Is couples therapy the answer? Is couples therapy the answer?

It is becoming increasingly common for couples to separate for a variety of reasons, making these types of supports a lifesaver for some.

Medical Advisor Tatiana Peña Ríos, clinical psychologist.

Just as with health care, couples therapy should be more of a preventative tool than a cure. Tatiana Peña Ríos, clinical psychologist, recommends seeking out this type of guidance “…once it is clear that there is an obstacle in the way that is preventing the relationship from flowing. For some, this can involve keeping emotions under control, and for others this can involve communication or how each partner interacts with their each other’s families. If there is a certain repeated behavior, this can also mean it’s time to admit that something is not working as it should. If there is a consistent pattern in the relationship, there’s no need to look for explanations in the other; instead they need to look within themselves.”

According to Dr. Peña, 85% of couples that go to therapy do so because of communication problems, due to difficulties resolving conflicts or “…because old wounds are reopened from years ago. You have to teach people to communicate, to talk from their point of view and to listen from the point of view of the other.” Other reasons people seek counseling include domestic violence, physical and psychological abuse, infidelity and how to raise kids.

Men are more receptive

While men are not always the ones to take the initiative to go to counseling, they tend to be more receptive to the process, according to the psychologist’s experience. “In general, women are the ones to request the initial appointment. But I’ve noticed that men tend to be more receptive because women almost always ask for an appointment thinking that it’s the other that has to change. In general, in my therapy sessions, I’ve noticed that some women will leave counseling while men will continue. There are cases, however in which both stay until the end,” she adds.

The ideal situation for couples therapy is that in which both parties decide together to go to therapy, “One of the most important things about this type of support is to understand that there are two people to every couple and they each have a 50% responsibility,” states Peña. But what is the key to success with couples therapy? In addition to having the commitment of both, our psychologist emphasizes the importance of each accepting they have a problem, that they want to overcome it and that they take responsibility for it. She also suggests establishing some minimum conditions for therapy sessions: listening when the other is talking, not interrupting, asking for a turn to talk, avoiding shouting and mistreating each other, and keeping focused on the issue at hand.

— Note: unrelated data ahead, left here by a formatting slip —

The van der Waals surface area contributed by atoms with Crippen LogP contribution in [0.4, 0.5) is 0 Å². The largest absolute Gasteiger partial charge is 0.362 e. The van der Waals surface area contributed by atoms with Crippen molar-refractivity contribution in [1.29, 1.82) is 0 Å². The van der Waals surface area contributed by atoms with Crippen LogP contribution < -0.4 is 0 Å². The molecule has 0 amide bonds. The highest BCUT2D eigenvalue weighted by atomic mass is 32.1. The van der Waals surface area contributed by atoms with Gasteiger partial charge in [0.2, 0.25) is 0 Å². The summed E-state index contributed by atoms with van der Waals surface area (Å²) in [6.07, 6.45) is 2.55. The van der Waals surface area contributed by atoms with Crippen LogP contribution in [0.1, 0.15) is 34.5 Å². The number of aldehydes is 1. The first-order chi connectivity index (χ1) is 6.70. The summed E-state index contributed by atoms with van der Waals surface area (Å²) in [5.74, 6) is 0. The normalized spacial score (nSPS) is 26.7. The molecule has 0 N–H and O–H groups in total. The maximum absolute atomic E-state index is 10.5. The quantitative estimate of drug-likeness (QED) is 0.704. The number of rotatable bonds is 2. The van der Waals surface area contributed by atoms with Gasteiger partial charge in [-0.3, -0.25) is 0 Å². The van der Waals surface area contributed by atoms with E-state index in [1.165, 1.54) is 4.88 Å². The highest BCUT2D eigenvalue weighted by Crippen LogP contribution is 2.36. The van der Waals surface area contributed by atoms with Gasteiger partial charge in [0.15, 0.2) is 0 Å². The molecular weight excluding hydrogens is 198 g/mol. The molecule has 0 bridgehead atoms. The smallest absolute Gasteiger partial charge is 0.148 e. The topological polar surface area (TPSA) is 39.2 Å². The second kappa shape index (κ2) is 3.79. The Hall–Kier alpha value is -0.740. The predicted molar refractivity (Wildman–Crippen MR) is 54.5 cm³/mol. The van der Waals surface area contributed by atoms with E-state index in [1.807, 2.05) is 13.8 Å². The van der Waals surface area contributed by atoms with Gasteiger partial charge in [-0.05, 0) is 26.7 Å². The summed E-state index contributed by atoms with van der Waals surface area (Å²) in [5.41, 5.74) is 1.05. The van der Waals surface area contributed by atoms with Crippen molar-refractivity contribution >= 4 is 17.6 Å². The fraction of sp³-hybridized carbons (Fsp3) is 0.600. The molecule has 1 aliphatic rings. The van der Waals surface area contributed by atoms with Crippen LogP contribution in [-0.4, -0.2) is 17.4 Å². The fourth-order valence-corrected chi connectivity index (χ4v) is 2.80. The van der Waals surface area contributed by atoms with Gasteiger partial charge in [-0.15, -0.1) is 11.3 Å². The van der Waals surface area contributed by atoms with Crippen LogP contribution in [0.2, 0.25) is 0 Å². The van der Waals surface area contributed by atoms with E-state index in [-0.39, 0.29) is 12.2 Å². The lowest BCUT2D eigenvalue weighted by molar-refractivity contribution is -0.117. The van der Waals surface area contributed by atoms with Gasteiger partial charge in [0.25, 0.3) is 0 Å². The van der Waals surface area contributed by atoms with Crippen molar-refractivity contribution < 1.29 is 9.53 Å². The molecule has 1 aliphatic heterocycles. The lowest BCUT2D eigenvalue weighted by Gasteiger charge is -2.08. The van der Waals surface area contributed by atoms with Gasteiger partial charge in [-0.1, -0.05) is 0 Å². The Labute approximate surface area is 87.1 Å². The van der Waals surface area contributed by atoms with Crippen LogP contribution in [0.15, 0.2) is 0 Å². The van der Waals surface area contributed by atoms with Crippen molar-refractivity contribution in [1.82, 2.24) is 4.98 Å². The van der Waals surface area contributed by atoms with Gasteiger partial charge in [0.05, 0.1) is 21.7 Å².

“Personally, and depending on the situation, my suggestion is to not keep secrets from each other, especially if this is one of the issues that is affecting the relationship.”

Is couples therapy just for married couples?

Couples therapy is not just for those who are already in a marriage. Tatiana Peña explains that these types of supports are also healthy for those who are not married and also explains that you don’t have to be experiencing problems to go to therapy.

“In our society, we are generally used to healthcare issues requiring intervention instead of prevention. But as individuals and as couples, we all have things that need checkups and it is okay to seek professional help without having an obvious problem, as among other duties, our role as therapists is to provide people with the tools they need so that in specific situations, they can see things from a different perspective. Our job is to resolve conflicts and serve as mediators,” she emphasizes.

Going to see a counselor or psychologist is therefore not just for “crazy people.” Seeking these professionals out is a necessary part of taking care of your emotions, which, similar to your body, need support to stay balanced.”

Tips for a better relationship

  • Learn to keep your own emotions under control and know how to handle the other’s.
  • Heal issues that have been confusing in a person’s history, making the relationship more transparent.

  • Prioritize self-knowledge, “The more I know myself, the easier it will be to identify my behaviors in response to certain issues, as our partners often are the ones to confront us with things we do not like,” the psychologist explains.

  • Be understanding and accept each other’s differences.

  • In order to avoid falling into a routine, don’t abandon the activities you do as a couple or as an individual, especially when children are involved.